This is a lovely time of year and I love it when nature chooses to come to my garden. It feels like a vote of confidence that I've been doing some of the right things when a bird or insect shows up on my land.
Previous blogs (here and here) have said a little about what to do in the garden but I really am not an expert so I don't have that much to say.
But I can see that I may have more opportunity to learn over the next few months and years and that's one of the things I intend to do.
And this is one of the areas where the Big Society idea really works - if we all made our gardens just a little bit better for nature then the impact could be very significant - at least up to a point. Providing food and nest sites for birds, planting the right type of plants for insects, not using pesticides (or at least being very careful about their use), favouring native plant species, leaving some areas of grass uncut and maybe even providing a water feature of some sort - all these things feel like good things to do (and would be good things for farmers to do on a larger scale too).
But, please note, it isn't the full Big Society idea because it doesn't involve Small Government as well. The government doesn't have much to say about my garden and that's how it should be. Unlike the farmland around us I do not receive payments from the taxpayer and cannot receive payments for wildlife-friendly gardening. And there is no reduction in government spending on my garden. So the Big Society bit applies to my garden but the Small Government bit does not.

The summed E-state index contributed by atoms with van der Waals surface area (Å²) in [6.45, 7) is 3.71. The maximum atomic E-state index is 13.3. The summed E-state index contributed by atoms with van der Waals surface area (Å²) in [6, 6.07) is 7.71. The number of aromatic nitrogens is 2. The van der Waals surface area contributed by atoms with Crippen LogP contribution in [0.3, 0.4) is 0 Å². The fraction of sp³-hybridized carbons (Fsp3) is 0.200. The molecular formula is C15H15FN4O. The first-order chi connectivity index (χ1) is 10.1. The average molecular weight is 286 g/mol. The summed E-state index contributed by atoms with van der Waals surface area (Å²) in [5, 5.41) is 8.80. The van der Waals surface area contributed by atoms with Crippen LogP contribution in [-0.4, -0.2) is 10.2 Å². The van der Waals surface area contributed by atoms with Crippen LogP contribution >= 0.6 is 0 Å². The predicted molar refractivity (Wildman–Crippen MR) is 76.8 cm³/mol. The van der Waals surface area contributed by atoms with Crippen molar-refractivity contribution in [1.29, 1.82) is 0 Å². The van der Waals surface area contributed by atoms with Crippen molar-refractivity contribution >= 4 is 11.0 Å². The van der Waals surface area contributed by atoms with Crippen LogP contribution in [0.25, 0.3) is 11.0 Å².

Nature has encouraged me in several ways over the last week to do more for it in the garden. First there was the singing great tit I heard from the bath with an unusual song type. Rather than the usual 'tee-cher, tee-cher, tee-cher' which actually does come in a wide variety of song types such as 'zee-tee, zee-tee, zee-tee', 'zee-cher, zee-cher, zee-cher', 'cher-tee. zer-chee, zer-chee' and the occasional chiffchaff mimicer, this great tit had a song of 'schwee, too-tee, too-tee, too'. I haven't heard it for the last couple of days but I'll be listening out for it.
And then there was the coal tit singing from a tree next door which flew across our garden to our other neighbour's garden before returning, again without setting foot in our place. Coal tit is an unusual bird for our garden - occasional but unusual on the feeders.